Last week, Bloomberg published an interesting look at the enduring popularity of the Hermès Birkin, highlighting the bag’s somewhat unlikely endurance in a fashion landscape besotted with novelty. Over a decade after Sex and the City centered an entire episode around a character’s quest for a Birkin, women are still questing for it all over the globe. How long can that last?

It was barely two weeks ago that we brought you news of yet another record-breaking Hermès auction, this time for a pink crocodile Birkin from Christie’s in Hong Kong. As writer Lauren Sherman notes in the Bloomberg article, Hermès has had great success expanding its appeal into flourishing Asian markets, which have turned their attentions from designer logos to so-called “quiet luxury.”

Sherman also discusses the difficulty that other brands have had competing with Hermès; although more brands than ever are in the French stalwart’s price tier, none of them have been able to create the same kind of sustained interest in the five-figure price range, which is Hermès’ bread and butter. For now, the brand is without peers, and building up the kind of brand story and loyalty required to demand $10,000 for a leather bag is not something that’s done overnight, or even over the course of a few seasons. Even though the Birkin doesn’t appeal to everyone, its throne is safe for now.

The tough thing about luxury, though, is that premier designer brands are always trying to balance the paradox of selling enough product to grow but making every customer feel like he or she is buying something special and rare. In the case of Hermès, that balance is more high-stakes than for any other brand; much of the Birkin’s appeal is in its rarity, and increasing production too much could soften demand.

Do you think the Birkin can stay on top forever, and if not, which brand do you think is likely to knock it out of the handbag world’s top spot?

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laura
laura
7 years ago

I think Chanel is the only one with the potential to dethrone Hermes.

Veit Bui
Veit Bui
7 years ago

Ditto with Laura! The only other brand that can even come close to Hermes is Chanel.
Hermes is #1, #2, and #3. Everyone else stand in line.

Jal B
Jal B
7 years ago

The Birkin died when Victoria Beckham stopped carrying her 50+ strong collection years ago (something nobody seems to mention). They’re coveted by the masses but ubiquitous in wealthy circles which wasn’t the case a few years ago.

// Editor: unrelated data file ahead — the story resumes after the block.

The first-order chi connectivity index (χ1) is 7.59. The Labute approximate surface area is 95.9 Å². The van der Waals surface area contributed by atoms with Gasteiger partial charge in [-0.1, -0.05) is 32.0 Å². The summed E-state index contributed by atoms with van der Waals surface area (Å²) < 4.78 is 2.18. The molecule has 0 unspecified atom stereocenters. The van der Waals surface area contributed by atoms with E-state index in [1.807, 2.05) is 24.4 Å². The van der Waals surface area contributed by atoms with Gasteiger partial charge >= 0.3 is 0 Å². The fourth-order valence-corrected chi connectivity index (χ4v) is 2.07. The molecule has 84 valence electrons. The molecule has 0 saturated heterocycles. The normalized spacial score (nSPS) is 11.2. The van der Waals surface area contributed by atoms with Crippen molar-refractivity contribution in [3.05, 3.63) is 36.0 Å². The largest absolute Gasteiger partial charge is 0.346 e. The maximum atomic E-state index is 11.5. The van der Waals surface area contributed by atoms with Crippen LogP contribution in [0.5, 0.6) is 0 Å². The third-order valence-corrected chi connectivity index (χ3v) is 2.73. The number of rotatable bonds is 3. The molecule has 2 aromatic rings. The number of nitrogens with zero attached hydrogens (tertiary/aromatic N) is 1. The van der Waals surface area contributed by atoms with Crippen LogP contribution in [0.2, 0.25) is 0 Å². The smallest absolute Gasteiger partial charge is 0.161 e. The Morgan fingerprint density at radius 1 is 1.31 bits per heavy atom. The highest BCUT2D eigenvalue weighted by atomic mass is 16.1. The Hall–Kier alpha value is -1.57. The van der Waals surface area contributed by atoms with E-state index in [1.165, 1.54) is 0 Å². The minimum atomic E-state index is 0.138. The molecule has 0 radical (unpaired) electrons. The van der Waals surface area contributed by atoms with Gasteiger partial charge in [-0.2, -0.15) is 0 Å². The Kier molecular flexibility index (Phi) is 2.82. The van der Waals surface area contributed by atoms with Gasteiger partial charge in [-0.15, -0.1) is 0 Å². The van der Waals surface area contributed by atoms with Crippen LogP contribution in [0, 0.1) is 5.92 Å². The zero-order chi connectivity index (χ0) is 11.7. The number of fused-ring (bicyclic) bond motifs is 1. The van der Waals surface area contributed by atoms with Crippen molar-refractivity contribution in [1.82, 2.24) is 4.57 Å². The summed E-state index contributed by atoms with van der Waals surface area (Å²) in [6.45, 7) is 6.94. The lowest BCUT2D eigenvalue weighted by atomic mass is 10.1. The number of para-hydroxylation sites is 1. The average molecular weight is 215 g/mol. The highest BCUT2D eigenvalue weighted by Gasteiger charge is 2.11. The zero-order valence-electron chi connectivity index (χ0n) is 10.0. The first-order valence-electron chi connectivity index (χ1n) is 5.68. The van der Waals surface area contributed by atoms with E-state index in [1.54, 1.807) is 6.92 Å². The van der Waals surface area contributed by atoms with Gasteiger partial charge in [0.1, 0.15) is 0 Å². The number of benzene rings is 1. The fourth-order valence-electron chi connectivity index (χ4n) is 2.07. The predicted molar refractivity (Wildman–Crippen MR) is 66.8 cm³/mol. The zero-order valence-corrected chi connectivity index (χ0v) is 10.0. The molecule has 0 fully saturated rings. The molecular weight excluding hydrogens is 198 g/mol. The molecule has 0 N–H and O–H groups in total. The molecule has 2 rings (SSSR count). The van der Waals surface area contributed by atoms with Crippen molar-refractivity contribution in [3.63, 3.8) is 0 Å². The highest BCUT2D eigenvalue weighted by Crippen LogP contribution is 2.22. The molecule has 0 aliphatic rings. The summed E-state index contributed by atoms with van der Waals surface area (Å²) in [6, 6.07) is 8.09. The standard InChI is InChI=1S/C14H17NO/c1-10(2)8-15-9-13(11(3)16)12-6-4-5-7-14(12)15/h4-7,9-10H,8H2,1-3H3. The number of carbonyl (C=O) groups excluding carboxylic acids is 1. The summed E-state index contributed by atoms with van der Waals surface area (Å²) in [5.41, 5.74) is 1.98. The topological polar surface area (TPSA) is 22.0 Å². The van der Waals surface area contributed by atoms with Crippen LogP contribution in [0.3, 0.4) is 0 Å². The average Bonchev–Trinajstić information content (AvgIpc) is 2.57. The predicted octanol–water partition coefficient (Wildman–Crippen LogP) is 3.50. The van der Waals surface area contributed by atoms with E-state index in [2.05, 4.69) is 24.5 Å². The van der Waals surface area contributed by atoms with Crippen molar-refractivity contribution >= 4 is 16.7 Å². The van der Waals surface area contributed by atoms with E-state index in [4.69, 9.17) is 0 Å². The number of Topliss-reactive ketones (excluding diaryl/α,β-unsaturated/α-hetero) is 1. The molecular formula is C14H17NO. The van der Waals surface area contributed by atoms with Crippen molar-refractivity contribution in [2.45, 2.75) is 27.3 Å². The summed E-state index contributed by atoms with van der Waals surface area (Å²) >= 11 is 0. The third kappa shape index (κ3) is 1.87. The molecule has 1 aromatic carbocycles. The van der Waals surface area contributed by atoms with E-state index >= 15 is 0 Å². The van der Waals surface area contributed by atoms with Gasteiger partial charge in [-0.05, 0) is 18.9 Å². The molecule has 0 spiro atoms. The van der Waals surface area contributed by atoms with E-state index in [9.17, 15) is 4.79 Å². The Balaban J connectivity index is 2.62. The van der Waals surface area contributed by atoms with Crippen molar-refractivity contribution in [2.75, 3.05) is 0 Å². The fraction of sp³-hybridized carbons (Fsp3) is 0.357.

Giselle
Giselle
7 years ago
Reply to  Jal B

I was about to write the same. I think though Victoria doesn’t carry Birkins because of Kardashians and other “celebs”. She likes exclusivity, and who can boast about carrying their own brand? Nobody, except her.

Jal B
Jal B
7 years ago
Reply to  Jal B

Agreed. I think she did more for the bag than it did for her though. The average person is aware of it because of her.

Guest
Guest
7 years ago
Reply to  Jal B

i disagree, the average person isn’t even aware of Victoria or David Beckham, except for in the UK. However, the typical label chaser is though.

dela
dela
7 years ago
Reply to  Jal B

Yeah, the Birkin played a major part in establishing her fashion credibility and, thus, allowing her to establish her own line. In a bit of irony, now she rarely diverts from her own label.

Nívia
Nívia
7 years ago

I think Chanel has that power…

Nívia
Nívia
7 years ago
Reply to  Nívia

The FENDI bags too..

disqus_1IIyYBckEK
disqus_1IIyYBckEK
7 years ago

this is going to be a nearly impossible conversation to have due to the kind of brand loyalty hermes demands. 99% of people with birkins would never admit that they think their $10k+ purchase is someday going to be less coveted. At the same time I’m not sure it’ll be going anywhere during most of our lifetimes. I think it would require an already popular luxury line to start creating the same 5 figure price tag bag every season in limited like quantities but also be a design that is good enough to garner peoples interest in buying it.

as someone who just got into the luxury game the last 5 years I had no idea what a birkin was until then and I had hyped it up so much in my mind as being this amazing one of a kind holy grail bag. Then I discovered places like purseblog and celebs on instagram or instagram celebrities who have 15 birkins in different shades of colour and the allure is gone. At this point it’s more exciting seeing a muse two bag or a sweet charity bag because at least I don’t see those everywhere I look